Four or five tragic hero characteristics are correctly identified and portrayed from the story, or some of the elements may not be identified correctly. The explanations give context to the scene, but may be minimal, and there is some attempt at analysis.
Two or three tragic hero characteristics are correctly identified and portrayed from the story, or most of the elements are inaccurately depicted. The quotes and/or explanations are too minimal.
One or fewer tragic hero characteristics are correctly identified and portrayed from the story, or most of the elements are inaccurately depicted. The quotes and/or explanations are minimal or missing altogether.
Artistic Depictions
The art chosen to depict the scenes are accurate to the work of literature. Time and care is taken to ensure that the scenes are neat, eye-catching, and creative.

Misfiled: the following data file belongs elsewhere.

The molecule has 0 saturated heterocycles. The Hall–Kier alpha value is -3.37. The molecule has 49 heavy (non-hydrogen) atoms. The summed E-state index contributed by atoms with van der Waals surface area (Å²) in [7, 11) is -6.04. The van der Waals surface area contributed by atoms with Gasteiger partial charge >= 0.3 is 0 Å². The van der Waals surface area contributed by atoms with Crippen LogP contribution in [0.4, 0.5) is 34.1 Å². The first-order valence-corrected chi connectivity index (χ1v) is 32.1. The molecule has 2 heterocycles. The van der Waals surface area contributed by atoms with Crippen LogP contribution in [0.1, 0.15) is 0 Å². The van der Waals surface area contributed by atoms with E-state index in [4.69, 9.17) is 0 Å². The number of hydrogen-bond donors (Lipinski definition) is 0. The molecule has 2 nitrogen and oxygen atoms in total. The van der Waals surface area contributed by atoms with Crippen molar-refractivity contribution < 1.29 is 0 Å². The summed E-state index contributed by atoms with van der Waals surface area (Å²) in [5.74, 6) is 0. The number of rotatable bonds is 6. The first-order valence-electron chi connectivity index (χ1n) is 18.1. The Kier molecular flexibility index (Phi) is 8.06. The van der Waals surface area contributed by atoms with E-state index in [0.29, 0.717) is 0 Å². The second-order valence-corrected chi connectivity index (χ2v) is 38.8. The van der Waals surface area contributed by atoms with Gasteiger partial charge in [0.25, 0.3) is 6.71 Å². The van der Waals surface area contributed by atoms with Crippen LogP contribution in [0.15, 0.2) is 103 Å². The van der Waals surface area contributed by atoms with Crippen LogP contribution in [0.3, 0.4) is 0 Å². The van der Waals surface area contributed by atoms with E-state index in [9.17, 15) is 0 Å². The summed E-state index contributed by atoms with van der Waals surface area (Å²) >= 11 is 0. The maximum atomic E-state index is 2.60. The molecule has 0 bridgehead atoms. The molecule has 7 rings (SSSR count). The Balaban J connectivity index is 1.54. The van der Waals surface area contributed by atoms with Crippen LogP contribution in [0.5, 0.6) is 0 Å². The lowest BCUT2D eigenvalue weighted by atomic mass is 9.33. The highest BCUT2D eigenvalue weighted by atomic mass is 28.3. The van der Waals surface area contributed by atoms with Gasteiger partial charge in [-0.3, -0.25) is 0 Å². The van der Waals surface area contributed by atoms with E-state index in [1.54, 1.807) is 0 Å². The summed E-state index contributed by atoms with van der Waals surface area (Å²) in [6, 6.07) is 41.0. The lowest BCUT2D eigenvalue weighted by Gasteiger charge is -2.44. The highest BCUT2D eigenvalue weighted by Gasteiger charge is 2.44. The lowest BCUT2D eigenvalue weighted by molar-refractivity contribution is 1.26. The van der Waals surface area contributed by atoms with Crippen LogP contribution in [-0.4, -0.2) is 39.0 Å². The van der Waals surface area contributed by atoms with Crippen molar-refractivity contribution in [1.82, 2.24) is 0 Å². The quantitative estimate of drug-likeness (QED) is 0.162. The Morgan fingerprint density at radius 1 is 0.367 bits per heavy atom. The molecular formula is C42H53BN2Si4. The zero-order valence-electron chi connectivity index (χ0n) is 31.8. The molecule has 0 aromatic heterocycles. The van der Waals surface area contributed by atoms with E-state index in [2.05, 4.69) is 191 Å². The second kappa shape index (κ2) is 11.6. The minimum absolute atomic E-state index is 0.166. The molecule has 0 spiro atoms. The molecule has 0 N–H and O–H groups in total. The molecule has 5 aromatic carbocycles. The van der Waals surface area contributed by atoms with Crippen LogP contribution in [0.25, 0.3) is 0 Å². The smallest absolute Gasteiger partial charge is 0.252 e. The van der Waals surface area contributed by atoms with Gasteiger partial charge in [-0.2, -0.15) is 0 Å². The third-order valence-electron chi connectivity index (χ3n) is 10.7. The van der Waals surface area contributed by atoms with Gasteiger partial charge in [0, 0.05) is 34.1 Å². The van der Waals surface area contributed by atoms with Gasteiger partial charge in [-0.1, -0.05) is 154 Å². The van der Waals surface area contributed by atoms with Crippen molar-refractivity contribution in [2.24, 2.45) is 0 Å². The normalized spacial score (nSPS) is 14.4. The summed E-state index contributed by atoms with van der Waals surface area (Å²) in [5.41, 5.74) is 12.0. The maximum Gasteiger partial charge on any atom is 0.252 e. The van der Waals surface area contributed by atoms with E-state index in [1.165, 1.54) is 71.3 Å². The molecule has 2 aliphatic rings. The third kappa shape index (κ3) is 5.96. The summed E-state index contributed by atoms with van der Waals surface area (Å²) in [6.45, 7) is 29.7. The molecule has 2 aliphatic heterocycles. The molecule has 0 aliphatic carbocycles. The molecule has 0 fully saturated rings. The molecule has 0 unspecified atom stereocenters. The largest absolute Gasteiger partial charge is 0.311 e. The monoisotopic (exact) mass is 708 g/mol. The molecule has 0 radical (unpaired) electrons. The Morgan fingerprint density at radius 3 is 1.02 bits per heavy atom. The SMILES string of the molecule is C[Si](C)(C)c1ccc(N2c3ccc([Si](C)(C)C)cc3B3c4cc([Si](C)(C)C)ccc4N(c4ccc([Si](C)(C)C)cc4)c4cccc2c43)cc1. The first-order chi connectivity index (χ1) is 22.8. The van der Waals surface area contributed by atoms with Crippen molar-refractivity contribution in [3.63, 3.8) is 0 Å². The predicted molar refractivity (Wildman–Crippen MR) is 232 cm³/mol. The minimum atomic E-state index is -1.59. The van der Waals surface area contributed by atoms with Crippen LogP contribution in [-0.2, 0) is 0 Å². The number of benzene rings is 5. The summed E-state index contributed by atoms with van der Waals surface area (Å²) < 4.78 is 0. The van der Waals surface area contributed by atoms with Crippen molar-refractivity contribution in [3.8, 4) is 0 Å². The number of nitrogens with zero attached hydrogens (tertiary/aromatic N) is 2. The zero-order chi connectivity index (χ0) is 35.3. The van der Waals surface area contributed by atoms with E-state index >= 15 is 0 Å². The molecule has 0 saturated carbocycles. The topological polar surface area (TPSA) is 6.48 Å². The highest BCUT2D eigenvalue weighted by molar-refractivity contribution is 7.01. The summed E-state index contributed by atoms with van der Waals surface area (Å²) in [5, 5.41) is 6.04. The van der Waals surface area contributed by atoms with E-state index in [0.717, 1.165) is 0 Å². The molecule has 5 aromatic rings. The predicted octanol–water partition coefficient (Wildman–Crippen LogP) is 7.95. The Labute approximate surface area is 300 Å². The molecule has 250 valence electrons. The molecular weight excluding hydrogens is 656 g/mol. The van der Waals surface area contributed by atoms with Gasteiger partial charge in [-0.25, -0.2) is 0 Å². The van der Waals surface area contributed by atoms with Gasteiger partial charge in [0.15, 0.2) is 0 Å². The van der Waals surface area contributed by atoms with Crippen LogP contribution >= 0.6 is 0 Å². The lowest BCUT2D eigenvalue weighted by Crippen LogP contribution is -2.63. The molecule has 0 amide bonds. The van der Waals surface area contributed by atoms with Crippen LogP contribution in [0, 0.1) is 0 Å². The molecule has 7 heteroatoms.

The art chosen to depict the scenes should be accurate, but there may be some liberties taken that distract from the assignment. Scene constructions are neat, and meet basic expectations.
The art chosen to depict the scenes is inappropriate. Scene constructions are messy and may create some confusion.
The art chosen to depict the scenes is too limited or incomplete.
English Conventions
Ideas are organized. There are few or no grammatical, mechanical, or spelling errors.
Ideas are mostly organized. There are some grammatical, mechanical, or spelling errors.
Ideas may be disorganized or misplaced. Lack of control over grammar, mechanics, and spelling reflect a lack of proofreading.
Storyboard text is difficult to understand.

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Death of a Salesman